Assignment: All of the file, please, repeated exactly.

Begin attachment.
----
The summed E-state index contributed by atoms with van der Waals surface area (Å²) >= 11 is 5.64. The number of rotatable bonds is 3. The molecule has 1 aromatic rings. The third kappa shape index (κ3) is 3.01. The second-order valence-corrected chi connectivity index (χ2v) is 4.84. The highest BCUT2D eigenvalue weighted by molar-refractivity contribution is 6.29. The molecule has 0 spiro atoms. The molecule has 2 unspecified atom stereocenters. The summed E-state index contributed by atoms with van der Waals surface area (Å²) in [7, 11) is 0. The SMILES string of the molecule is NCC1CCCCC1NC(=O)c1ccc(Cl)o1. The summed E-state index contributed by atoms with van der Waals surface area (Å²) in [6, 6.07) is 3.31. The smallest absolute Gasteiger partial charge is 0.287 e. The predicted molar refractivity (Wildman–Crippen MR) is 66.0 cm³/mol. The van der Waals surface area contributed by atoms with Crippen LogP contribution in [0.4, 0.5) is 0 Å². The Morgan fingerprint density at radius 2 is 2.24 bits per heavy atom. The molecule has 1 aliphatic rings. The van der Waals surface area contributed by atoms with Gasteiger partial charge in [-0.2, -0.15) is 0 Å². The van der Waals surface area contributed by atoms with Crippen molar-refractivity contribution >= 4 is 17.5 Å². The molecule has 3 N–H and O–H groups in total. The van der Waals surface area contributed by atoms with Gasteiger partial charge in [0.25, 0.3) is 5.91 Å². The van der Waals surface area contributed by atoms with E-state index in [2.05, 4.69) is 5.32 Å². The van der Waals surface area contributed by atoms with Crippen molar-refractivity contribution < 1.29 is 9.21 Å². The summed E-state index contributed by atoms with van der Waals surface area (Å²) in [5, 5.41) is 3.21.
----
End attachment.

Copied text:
The summed E-state index contributed by atoms with van der Waals surface area (Å²) >= 11 is 5.64. The number of rotatable bonds is 3. The molecule has 1 aromatic rings. The third kappa shape index (κ3) is 3.01. The second-order valence-corrected chi connectivity index (χ2v) is 4.84. The highest BCUT2D eigenvalue weighted by molar-refractivity contribution is 6.29. The molecule has 0 spiro atoms. The molecule has 2 unspecified atom stereocenters. The summed E-state index contributed by atoms with van der Waals surface area (Å²) in [7, 11) is 0. The SMILES string of the molecule is NCC1CCCCC1NC(=O)c1ccc(Cl)o1. The summed E-state index contributed by atoms with van der Waals surface area (Å²) in [6, 6.07) is 3.31. The smallest absolute Gasteiger partial charge is 0.287 e. The predicted molar refractivity (Wildman–Crippen MR) is 66.0 cm³/mol. The van der Waals surface area contributed by atoms with Crippen LogP contribution in [0.4, 0.5) is 0 Å². The Morgan fingerprint density at radius 2 is 2.24 bits per heavy atom. The molecule has 1 aliphatic rings. The van der Waals surface area contributed by atoms with Gasteiger partial charge in [-0.2, -0.15) is 0 Å². The van der Waals surface area contributed by atoms with Crippen molar-refractivity contribution >= 4 is 17.5 Å². The molecule has 3 N–H and O–H groups in total. The van der Waals surface area contributed by atoms with Gasteiger partial charge in [0.25, 0.3) is 5.91 Å². The van der Waals surface area contributed by atoms with E-state index in [2.05, 4.69) is 5.32 Å². The van der Waals surface area contributed by atoms with Crippen molar-refractivity contribution < 1.29 is 9.21 Å². The summed E-state index contributed by atoms with van der Waals surface area (Å²) in [5, 5.41) is 3.21.